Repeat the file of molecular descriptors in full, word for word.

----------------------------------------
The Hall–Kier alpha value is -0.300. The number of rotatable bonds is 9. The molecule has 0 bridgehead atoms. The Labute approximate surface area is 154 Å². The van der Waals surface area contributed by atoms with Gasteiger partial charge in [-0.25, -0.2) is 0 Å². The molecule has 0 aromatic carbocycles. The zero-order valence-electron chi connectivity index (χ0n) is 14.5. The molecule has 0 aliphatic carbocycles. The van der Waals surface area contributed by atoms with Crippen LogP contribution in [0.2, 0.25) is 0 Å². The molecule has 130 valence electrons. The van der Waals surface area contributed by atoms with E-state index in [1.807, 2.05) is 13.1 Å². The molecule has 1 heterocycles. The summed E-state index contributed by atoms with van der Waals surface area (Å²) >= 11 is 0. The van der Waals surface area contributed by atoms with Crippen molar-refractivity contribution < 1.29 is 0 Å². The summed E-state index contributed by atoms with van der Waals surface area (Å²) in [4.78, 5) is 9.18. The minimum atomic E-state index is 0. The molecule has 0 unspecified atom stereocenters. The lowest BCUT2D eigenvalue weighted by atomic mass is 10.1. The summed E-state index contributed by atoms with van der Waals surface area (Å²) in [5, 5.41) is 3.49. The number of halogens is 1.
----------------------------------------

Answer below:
The Hall–Kier alpha value is -0.300. The number of rotatable bonds is 9. The molecule has 0 bridgehead atoms. The Labute approximate surface area is 154 Å². The van der Waals surface area contributed by atoms with Gasteiger partial charge in [-0.25, -0.2) is 0 Å². The molecule has 0 aromatic carbocycles. The zero-order valence-electron chi connectivity index (χ0n) is 14.5. The molecule has 0 aliphatic carbocycles. The van der Waals surface area contributed by atoms with Crippen LogP contribution in [0.2, 0.25) is 0 Å². The molecule has 130 valence electrons. The van der Waals surface area contributed by atoms with E-state index in [1.807, 2.05) is 13.1 Å². The molecule has 1 heterocycles. The summed E-state index contributed by atoms with van der Waals surface area (Å²) >= 11 is 0. The van der Waals surface area contributed by atoms with Crippen molar-refractivity contribution < 1.29 is 0 Å². The summed E-state index contributed by atoms with van der Waals surface area (Å²) in [4.78, 5) is 9.18. The minimum atomic E-state index is 0. The molecule has 0 unspecified atom stereocenters. The lowest BCUT2D eigenvalue weighted by atomic mass is 10.1. The summed E-state index contributed by atoms with van der Waals surface area (Å²) in [5, 5.41) is 3.49. The number of halogens is 1.